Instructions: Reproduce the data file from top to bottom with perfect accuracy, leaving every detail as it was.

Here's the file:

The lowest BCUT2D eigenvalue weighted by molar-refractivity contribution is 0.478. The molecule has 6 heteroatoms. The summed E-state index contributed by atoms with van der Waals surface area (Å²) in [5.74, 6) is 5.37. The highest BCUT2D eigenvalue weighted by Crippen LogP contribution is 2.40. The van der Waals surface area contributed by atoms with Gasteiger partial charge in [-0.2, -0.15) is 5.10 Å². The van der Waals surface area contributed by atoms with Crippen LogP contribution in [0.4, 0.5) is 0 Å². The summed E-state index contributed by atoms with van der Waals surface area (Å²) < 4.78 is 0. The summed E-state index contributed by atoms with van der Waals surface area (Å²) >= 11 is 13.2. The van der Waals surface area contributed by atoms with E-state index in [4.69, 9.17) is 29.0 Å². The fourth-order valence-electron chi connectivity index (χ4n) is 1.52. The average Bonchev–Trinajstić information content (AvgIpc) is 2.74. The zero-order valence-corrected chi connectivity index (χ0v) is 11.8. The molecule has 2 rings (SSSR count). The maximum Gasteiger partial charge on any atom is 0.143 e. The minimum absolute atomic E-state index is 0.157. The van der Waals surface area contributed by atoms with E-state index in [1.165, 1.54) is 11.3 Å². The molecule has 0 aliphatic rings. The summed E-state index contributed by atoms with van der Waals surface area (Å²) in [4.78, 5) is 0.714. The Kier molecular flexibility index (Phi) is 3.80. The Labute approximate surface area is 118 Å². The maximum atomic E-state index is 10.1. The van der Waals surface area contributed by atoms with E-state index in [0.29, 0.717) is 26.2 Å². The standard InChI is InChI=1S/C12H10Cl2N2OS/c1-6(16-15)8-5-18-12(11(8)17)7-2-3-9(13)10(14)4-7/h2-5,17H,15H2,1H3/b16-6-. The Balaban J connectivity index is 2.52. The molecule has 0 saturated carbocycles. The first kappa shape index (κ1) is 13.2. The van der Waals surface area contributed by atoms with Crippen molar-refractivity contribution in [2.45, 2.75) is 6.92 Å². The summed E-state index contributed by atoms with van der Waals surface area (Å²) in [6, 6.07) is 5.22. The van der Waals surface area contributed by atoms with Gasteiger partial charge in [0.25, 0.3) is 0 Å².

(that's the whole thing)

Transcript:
The lowest BCUT2D eigenvalue weighted by molar-refractivity contribution is 0.478. The molecule has 6 heteroatoms. The summed E-state index contributed by atoms with van der Waals surface area (Å²) in [5.74, 6) is 5.37. The highest BCUT2D eigenvalue weighted by Crippen LogP contribution is 2.40. The van der Waals surface area contributed by atoms with Gasteiger partial charge in [-0.2, -0.15) is 5.10 Å². The van der Waals surface area contributed by atoms with Crippen LogP contribution in [0.4, 0.5) is 0 Å². The summed E-state index contributed by atoms with van der Waals surface area (Å²) < 4.78 is 0. The summed E-state index contributed by atoms with van der Waals surface area (Å²) >= 11 is 13.2. The van der Waals surface area contributed by atoms with E-state index in [4.69, 9.17) is 29.0 Å². The fourth-order valence-electron chi connectivity index (χ4n) is 1.52. The average Bonchev–Trinajstić information content (AvgIpc) is 2.74. The zero-order valence-corrected chi connectivity index (χ0v) is 11.8. The molecule has 2 rings (SSSR count). The maximum Gasteiger partial charge on any atom is 0.143 e. The minimum absolute atomic E-state index is 0.157. The van der Waals surface area contributed by atoms with E-state index in [1.165, 1.54) is 11.3 Å². The molecule has 0 aliphatic rings. The summed E-state index contributed by atoms with van der Waals surface area (Å²) in [4.78, 5) is 0.714. The Kier molecular flexibility index (Phi) is 3.80. The Labute approximate surface area is 118 Å². The maximum atomic E-state index is 10.1. The van der Waals surface area contributed by atoms with E-state index in [0.29, 0.717) is 26.2 Å². The standard InChI is InChI=1S/C12H10Cl2N2OS/c1-6(16-15)8-5-18-12(11(8)17)7-2-3-9(13)10(14)4-7/h2-5,17H,15H2,1H3/b16-6-. The Balaban J connectivity index is 2.52. The molecule has 0 saturated carbocycles. The first kappa shape index (κ1) is 13.2. The van der Waals surface area contributed by atoms with Crippen molar-refractivity contribution in [2.45, 2.75) is 6.92 Å². The summed E-state index contributed by atoms with van der Waals surface area (Å²) in [6, 6.07) is 5.22. The van der Waals surface area contributed by atoms with Gasteiger partial charge in [0.25, 0.3) is 0 Å².